Articulating the power of dance

Barbara Ridley

Research output: Contribution to journalArticlepeer-review

2 Citations (Scopus)


Making some minor changes to the syllabus of a peripheral GCE subject – Advanced Level (A-level) Dance – would hardly seem to be of much importance to anyone except dance students and their teachers. But the loss of dance notation is not as unimportant as it might appear: there are implications for the status of dance in the curriculum, for its ability to attract a range of students and for the development of the subject itself. Whilst being a popular social activity, in UK schools dance is constructed as a physical subject with an aesthetic gloss, languishing at the bottom of the academic hierarchy. Dance as a discipline is marginalised in academic discourse as an ephemeral, performance-focused subject, its power articulated through the body. Yet dance is more than just performance: to dismiss it as purely bodies in action is to ignore not only the language of its own structural conventions but also the language in which it might be recorded. Using the notion of docile bodies, the author considers the centrality of the body as instrument in defining the power of dance and how Foucault's mechanisms of power and knowledge are exemplified in current conceptions of dance in education.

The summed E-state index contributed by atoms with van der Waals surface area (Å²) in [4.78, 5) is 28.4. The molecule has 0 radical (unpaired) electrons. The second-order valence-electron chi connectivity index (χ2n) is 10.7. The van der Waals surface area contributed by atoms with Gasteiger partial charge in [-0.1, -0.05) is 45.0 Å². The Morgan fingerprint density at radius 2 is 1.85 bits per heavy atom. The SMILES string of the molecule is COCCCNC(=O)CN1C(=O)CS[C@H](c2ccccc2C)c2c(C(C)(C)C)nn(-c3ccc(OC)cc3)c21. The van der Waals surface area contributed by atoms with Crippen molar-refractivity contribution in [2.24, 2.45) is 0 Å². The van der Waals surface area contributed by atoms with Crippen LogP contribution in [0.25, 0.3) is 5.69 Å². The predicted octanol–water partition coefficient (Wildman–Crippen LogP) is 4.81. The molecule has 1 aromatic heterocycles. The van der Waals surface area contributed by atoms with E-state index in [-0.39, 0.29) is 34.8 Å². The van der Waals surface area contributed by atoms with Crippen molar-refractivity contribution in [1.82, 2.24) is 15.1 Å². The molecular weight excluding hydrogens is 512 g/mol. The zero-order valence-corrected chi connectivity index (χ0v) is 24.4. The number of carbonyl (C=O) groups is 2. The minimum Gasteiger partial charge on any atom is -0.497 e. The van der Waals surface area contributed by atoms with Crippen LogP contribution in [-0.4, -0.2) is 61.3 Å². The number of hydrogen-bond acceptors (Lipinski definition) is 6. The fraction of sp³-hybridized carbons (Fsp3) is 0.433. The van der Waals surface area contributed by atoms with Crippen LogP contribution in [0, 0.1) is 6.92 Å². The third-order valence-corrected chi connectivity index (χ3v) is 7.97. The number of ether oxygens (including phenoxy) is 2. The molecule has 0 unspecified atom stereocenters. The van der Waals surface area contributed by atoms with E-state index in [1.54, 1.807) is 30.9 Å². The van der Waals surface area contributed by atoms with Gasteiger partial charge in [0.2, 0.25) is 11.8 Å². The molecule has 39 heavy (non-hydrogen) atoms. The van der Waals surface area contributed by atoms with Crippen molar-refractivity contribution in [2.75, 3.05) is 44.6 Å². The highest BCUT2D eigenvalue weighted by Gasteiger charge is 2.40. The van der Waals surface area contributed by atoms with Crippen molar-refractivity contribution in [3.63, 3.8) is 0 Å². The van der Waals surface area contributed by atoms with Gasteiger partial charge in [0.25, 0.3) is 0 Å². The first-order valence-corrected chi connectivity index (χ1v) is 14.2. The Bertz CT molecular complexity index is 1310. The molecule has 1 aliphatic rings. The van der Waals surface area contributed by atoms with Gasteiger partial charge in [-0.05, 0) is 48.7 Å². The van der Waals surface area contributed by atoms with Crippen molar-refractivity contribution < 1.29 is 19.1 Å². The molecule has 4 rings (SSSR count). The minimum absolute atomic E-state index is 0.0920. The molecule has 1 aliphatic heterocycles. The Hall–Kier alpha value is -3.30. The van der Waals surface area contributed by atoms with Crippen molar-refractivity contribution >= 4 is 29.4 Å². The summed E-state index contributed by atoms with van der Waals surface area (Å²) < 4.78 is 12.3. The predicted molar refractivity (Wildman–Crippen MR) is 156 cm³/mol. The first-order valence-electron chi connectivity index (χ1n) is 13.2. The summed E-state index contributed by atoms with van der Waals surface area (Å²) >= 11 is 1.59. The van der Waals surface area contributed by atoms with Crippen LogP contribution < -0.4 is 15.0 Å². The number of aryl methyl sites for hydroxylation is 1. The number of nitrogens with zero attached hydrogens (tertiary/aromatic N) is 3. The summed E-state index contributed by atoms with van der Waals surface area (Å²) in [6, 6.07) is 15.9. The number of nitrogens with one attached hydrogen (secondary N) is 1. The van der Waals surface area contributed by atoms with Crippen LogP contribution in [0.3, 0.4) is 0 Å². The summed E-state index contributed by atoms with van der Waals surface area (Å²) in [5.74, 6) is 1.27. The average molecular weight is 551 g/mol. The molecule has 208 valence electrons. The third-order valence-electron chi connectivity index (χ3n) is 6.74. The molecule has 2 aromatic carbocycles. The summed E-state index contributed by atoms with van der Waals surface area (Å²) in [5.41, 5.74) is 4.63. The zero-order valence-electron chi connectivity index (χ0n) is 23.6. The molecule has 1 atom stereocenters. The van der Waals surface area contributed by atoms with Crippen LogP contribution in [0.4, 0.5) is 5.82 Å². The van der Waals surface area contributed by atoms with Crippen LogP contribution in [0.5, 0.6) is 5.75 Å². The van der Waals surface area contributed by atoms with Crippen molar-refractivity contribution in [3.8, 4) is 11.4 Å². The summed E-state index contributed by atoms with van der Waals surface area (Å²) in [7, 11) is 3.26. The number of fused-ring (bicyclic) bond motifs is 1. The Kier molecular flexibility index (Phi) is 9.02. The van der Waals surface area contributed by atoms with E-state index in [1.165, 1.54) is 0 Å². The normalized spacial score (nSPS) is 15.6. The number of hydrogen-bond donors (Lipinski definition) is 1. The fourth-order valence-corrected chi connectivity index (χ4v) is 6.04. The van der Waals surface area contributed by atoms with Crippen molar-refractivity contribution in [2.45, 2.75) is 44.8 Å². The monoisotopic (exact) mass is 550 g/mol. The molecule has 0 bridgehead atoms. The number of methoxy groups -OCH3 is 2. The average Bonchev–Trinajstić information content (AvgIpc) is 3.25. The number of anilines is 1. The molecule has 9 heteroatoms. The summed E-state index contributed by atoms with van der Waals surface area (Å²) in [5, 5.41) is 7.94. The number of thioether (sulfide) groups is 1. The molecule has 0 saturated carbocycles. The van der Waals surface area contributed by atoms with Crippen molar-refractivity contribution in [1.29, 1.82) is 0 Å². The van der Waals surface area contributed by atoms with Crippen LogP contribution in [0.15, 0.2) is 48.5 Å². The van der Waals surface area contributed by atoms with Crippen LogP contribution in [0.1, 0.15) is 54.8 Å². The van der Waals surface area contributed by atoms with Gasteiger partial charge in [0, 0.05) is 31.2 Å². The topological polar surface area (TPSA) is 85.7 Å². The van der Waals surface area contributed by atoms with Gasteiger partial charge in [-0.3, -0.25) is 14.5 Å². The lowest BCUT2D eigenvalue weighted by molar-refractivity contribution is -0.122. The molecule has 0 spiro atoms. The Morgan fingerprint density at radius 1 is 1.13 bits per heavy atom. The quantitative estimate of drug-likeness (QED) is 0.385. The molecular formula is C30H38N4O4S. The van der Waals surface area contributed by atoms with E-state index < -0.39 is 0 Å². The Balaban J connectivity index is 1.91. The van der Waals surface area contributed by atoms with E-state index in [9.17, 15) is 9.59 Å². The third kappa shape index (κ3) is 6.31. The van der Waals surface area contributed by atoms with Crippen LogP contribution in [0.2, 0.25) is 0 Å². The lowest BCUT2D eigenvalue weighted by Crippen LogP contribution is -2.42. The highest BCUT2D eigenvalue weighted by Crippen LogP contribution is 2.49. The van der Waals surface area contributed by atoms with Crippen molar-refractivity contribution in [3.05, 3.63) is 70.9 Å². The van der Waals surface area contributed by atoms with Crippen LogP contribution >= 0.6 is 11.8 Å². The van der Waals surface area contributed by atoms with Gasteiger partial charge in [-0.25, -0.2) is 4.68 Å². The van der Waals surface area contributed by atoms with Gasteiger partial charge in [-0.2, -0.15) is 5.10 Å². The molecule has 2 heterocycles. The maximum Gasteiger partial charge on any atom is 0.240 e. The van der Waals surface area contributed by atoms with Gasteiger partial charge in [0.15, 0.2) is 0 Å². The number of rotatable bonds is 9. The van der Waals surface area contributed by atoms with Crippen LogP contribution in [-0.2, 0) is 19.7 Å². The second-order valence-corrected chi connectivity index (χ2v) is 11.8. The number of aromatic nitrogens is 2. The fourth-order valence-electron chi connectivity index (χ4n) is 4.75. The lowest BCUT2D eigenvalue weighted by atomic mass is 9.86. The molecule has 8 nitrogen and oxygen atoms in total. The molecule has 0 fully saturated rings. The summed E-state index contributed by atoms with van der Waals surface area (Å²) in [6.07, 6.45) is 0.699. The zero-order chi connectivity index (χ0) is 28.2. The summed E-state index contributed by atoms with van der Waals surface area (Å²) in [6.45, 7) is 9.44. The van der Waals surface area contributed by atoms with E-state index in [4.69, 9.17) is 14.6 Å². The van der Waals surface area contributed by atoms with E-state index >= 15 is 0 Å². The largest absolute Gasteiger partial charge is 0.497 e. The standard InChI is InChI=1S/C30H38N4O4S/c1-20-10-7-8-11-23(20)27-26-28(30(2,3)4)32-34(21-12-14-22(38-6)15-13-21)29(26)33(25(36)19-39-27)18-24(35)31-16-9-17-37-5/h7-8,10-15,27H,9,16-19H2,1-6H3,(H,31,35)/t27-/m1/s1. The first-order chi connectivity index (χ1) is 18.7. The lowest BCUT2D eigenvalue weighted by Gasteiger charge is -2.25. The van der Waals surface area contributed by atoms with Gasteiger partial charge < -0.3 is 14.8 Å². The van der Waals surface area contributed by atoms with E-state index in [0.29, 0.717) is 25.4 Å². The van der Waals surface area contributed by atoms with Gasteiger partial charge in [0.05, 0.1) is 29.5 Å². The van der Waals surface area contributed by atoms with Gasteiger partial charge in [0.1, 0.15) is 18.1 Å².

Original languageEnglish
Pages (from-to)333-344
Number of pages12
JournalPower and Education
Issue number3
Publication statusPublished - Dec 2009

Cite this